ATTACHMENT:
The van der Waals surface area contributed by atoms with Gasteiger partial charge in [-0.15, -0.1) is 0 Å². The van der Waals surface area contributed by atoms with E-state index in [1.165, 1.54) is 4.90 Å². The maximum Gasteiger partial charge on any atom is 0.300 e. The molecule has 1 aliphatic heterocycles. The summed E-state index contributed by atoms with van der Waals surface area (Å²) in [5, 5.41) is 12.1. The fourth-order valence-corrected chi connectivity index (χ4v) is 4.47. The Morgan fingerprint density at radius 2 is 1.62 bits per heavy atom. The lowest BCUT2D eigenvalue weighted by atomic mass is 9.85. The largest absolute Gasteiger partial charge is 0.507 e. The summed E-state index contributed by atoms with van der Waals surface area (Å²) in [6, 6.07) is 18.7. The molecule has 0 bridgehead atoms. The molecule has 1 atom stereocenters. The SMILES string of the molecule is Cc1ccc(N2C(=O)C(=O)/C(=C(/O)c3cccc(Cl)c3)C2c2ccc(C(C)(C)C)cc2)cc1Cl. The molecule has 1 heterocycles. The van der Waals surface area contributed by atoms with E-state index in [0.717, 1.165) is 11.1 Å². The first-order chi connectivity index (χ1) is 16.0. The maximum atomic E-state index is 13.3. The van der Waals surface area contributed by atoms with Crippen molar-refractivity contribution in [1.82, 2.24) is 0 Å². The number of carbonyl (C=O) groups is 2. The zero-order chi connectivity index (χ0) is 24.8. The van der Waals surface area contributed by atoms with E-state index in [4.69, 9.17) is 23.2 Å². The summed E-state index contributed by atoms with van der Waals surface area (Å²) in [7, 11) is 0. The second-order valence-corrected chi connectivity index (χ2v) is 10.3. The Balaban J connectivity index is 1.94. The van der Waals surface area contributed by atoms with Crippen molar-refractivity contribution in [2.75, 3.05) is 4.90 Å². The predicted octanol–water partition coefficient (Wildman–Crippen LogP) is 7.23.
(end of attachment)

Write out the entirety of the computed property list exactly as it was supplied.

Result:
The van der Waals surface area contributed by atoms with Gasteiger partial charge in [-0.15, -0.1) is 0 Å². The van der Waals surface area contributed by atoms with E-state index in [1.165, 1.54) is 4.90 Å². The maximum Gasteiger partial charge on any atom is 0.300 e. The molecule has 1 aliphatic heterocycles. The summed E-state index contributed by atoms with van der Waals surface area (Å²) in [5, 5.41) is 12.1. The fourth-order valence-corrected chi connectivity index (χ4v) is 4.47. The Morgan fingerprint density at radius 2 is 1.62 bits per heavy atom. The lowest BCUT2D eigenvalue weighted by atomic mass is 9.85. The largest absolute Gasteiger partial charge is 0.507 e. The summed E-state index contributed by atoms with van der Waals surface area (Å²) in [6, 6.07) is 18.7. The molecule has 0 bridgehead atoms. The molecule has 1 atom stereocenters. The SMILES string of the molecule is Cc1ccc(N2C(=O)C(=O)/C(=C(/O)c3cccc(Cl)c3)C2c2ccc(C(C)(C)C)cc2)cc1Cl. The molecule has 1 heterocycles. The van der Waals surface area contributed by atoms with E-state index in [0.717, 1.165) is 11.1 Å². The first-order chi connectivity index (χ1) is 16.0. The maximum atomic E-state index is 13.3. The van der Waals surface area contributed by atoms with Crippen molar-refractivity contribution in [1.82, 2.24) is 0 Å². The number of carbonyl (C=O) groups is 2. The zero-order chi connectivity index (χ0) is 24.8. The van der Waals surface area contributed by atoms with E-state index in [4.69, 9.17) is 23.2 Å². The summed E-state index contributed by atoms with van der Waals surface area (Å²) in [7, 11) is 0. The second-order valence-corrected chi connectivity index (χ2v) is 10.3. The Balaban J connectivity index is 1.94. The van der Waals surface area contributed by atoms with Crippen molar-refractivity contribution in [2.75, 3.05) is 4.90 Å². The predicted octanol–water partition coefficient (Wildman–Crippen LogP) is 7.23.